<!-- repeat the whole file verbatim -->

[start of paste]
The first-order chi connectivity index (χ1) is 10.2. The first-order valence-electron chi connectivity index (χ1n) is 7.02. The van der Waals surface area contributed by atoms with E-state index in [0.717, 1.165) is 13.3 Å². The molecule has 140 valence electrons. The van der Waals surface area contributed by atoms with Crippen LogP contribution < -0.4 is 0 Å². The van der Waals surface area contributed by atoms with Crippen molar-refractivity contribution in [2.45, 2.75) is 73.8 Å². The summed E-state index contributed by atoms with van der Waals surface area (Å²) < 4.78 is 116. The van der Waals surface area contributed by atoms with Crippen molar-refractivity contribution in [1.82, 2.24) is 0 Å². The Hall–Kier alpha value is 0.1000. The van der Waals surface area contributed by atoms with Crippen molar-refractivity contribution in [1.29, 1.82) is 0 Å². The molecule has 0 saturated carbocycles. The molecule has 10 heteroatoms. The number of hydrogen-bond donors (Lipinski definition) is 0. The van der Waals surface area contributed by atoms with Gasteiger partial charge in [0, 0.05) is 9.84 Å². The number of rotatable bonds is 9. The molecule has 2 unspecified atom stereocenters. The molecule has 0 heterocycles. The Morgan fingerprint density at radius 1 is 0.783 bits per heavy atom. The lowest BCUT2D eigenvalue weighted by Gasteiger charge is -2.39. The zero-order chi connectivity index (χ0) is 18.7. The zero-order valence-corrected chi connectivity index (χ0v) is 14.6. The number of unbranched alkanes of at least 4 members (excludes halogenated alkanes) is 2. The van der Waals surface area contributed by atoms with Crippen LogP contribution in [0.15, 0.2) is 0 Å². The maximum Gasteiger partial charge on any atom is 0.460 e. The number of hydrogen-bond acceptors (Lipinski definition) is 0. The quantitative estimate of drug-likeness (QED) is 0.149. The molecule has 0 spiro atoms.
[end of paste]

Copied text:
The first-order chi connectivity index (χ1) is 10.2. The first-order valence-electron chi connectivity index (χ1n) is 7.02. The van der Waals surface area contributed by atoms with E-state index in [0.717, 1.165) is 13.3 Å². The molecule has 140 valence electrons. The van der Waals surface area contributed by atoms with Crippen LogP contribution < -0.4 is 0 Å². The van der Waals surface area contributed by atoms with Crippen molar-refractivity contribution in [2.45, 2.75) is 73.8 Å². The summed E-state index contributed by atoms with van der Waals surface area (Å²) < 4.78 is 116. The van der Waals surface area contributed by atoms with Crippen molar-refractivity contribution in [1.82, 2.24) is 0 Å². The Hall–Kier alpha value is 0.1000. The van der Waals surface area contributed by atoms with Crippen molar-refractivity contribution in [1.29, 1.82) is 0 Å². The molecule has 0 saturated carbocycles. The molecule has 10 heteroatoms. The number of hydrogen-bond donors (Lipinski definition) is 0. The van der Waals surface area contributed by atoms with Gasteiger partial charge in [0, 0.05) is 9.84 Å². The number of rotatable bonds is 9. The molecule has 2 unspecified atom stereocenters. The molecule has 0 heterocycles. The Morgan fingerprint density at radius 1 is 0.783 bits per heavy atom. The lowest BCUT2D eigenvalue weighted by Gasteiger charge is -2.39. The zero-order chi connectivity index (χ0) is 18.7. The zero-order valence-corrected chi connectivity index (χ0v) is 14.6. The number of unbranched alkanes of at least 4 members (excludes halogenated alkanes) is 2. The van der Waals surface area contributed by atoms with Crippen LogP contribution in [0.15, 0.2) is 0 Å². The maximum Gasteiger partial charge on any atom is 0.460 e. The number of hydrogen-bond acceptors (Lipinski definition) is 0. The quantitative estimate of drug-likeness (QED) is 0.149. The molecule has 0 spiro atoms.